By Leigh Dorrington
The Mercedes-Benz Museum at the company’s headquarters in Stuttgart, Germany is a depository of the history of the automobile, motorsport, commercial transportation and the Twentieth Century altogether, presented in one of the most modern museums in the world.
Two names, Gottlieb Daimler and Karl Benz, stand above all others in the company’s history. But there were many others, both known and unknown, who contributed to the history of the longest-established automaker in the world. They are also represented in the singular exhibits of the Mercedes-Benz museum, particularly in Mercedes-Benz’ long history of success in motorsport.
Daimler and Benz
Karl Benz patented a three-wheeled vehicle driven by a gasoline engine in Mannheim, Germany in 1886, the same year Gottlieb Daimler completed his motorized carriage in Cannstatt, Germany. The world’s first two automobiles came into being barely 100 miles from each other, built by men who had not previously met but whose names became synonymous with the development of the automobile—Daimler-Benz.
Although the companies founded by these men were not combined until 1926, both Daimler and Benz were early leaders in the new industry, contributing significant engineering innovations and advances in quality.
The Benz Patent-Motorwagen was a three-wheeled vehicle with two tall wheels flanking the rear-mounted single-cylinder engine that drove the wheels by a leather belt and chain drive. A steering tiller directed the single front wheel, because Benz was not confident of the two-wheel steering designs available in the day.
Gottlieb Daimler’s motorized carriage was the world’s first four-wheeled automobile. It was a conventional carriage into which Daimler and Wilhelm Maybach installed a small high-speed engine.
Daimler and Maybach are credited with developing the world’s first small high-speed internal combustion engine to run on gasoline in 1883. The engine was a single-cylinder design, displacing 28 cu. in. and producing 1.1 hp at 650 rpm. The engine weighed 203 lbs.
Daimler and Maybach continued their development of the automobile with a motorized quadracycle that was displayed at the 1889 World Exhibition in Paris, and reportedly sparked development of the French automobile industry. Daimler and Maybach created a first two-cylinder gasoline engine, with the cylinders arranged in a ‘V’. This engine was still only 35 cu. in., producing 1.5 hp at 700 rpm, weighing 135 lbs. and powering the Daimler Motor-Quadricycle to a top speed of 11 mph.
Daimler also supplied the first four-cylinder gasoline engines to customers beginning in 1890. Two versions were offered: a 147 cu. in. inline-4 with 5.9 hp (shown) and a behemoth 371 cu. in. inline-4 providing 12 hp. Both engines were used first in boats. Four cylinder engines were not installed in road-going vehicles before 1898.
The 1893 Benz Victoria was Karl Benz’ first four-wheeled automobile. The Benz Victoria utilized a one-cylinder engine of 105 cu. in., providing 3 hp at 450 rpm. The first four-wheeled Benz was created using Karl Benz’ improvements on the kingpin steering system, permitting the two front wheels to assume different cornering radii and allowing the vehicle to negotiate bends more safely.
The Daimler Vis-à-Vis introduced in 1896 was the first automobile produced in any quantity, with some 150 examples built. The two-cylinder engine displaced 65 cu. in. and produced 4.6 hp at 740 rpm. This Daimler featured three inventions by Wilhelm Maybach—the ‘Phoenix’ engine, the spray nozzle carburetor and belt drive. “Vis-à-Vis” identifies the seating style, in which passengers were seated in front of, and facing, the operator.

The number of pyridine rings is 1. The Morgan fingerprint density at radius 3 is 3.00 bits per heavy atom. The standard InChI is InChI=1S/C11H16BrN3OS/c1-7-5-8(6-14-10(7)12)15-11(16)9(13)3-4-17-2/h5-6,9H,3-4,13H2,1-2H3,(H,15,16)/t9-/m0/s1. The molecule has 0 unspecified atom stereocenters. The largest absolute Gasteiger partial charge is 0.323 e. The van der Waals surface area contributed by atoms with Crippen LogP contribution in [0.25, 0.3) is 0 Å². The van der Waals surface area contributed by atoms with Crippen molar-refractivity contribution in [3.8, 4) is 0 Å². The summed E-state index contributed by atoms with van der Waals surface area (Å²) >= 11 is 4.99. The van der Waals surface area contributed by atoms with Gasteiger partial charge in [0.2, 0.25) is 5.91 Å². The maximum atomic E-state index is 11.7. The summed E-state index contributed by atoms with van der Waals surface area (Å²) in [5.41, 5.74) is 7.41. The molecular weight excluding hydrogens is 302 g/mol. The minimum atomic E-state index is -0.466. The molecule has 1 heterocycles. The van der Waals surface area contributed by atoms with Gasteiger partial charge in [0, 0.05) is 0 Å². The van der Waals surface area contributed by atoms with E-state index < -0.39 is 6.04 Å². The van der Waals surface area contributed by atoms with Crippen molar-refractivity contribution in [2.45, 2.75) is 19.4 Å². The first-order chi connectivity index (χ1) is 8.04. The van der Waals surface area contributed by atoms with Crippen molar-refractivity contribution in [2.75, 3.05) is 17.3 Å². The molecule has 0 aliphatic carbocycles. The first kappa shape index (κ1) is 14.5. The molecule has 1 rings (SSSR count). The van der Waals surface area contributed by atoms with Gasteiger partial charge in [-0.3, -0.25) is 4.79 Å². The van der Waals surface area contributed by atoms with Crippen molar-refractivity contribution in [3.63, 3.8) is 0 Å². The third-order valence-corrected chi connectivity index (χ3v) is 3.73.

The 1899 Benz Dos-à-Dos—seating passengers back-to-back—introduced the first two-cylinder horizontally opposed gasoline engine, the Benz “Contramotor”. The 105 cu. in. engine, rated at 5 hp at 940 rpm, is the great-grandfather of every “boxer” engine in the world. Top speed was 22 mph.
Other examples of early Daimler and Benz vehicles are fascinating both for the variety of styles represented and the mechanical innovations that progressed in rapid order. Included among these are examples of early Daimler trucks.
As visitors progress from an introduction to Daimler and Benz through examples of their earliest vehicles and innovations, another dimension of the museum reveals itself. The curved walkways connecting one level of the museum with the next provide a contextual history of the companies, the industry and the history of the Twentieth Century.
The 1889 World Exhibition in Paris drew many innovators and brought them together as collaborators. Both Daimler and Benz were represented at the exhibition and established important working partnerships in France and elsewhere.
For Daimler, one of the most valuable partnerships formed in Paris was with the pioneering French manufacturer Panhard-Levassor, which began manufacturing Daimler engines under a license agreement in 1889.
The First Modern Automobile
The first decade of the Twentieth Century was one of great discovery and change for the still-emerging automobile industry.
Electric and steam-powered vehicles both enjoyed early success—more so in America than in Europe—but gasoline-powered vehicles firmly established dominance between 1900-1910.
Both Daimler and Benz used competition to improve and establish awareness of their vehicles. The 1900 Benz 14 hp Rennwagen was powered by a 166 cu. in. horizontally-opposed two-cylinder engine good for 40 mph. This early Benz had an open cooling system, with water flowing through pipes fitted with cooling plates and partially vaporized in a condenser behind the seat.
The 1900 Daimler Phoenix racing car was a 23 hp vehicle powered by a 336 cu. in. inline 4-cylinder engine that produced 27 hp and a top speed of 50 mph. The engine alone weighed 660 lbs. Together with the high center of gravity and short wheelbase, these automobiles were very difficult to control. Following a serious accident in the 1900 Nice-La Turbie race, this led to the development of the first “modern” automobile.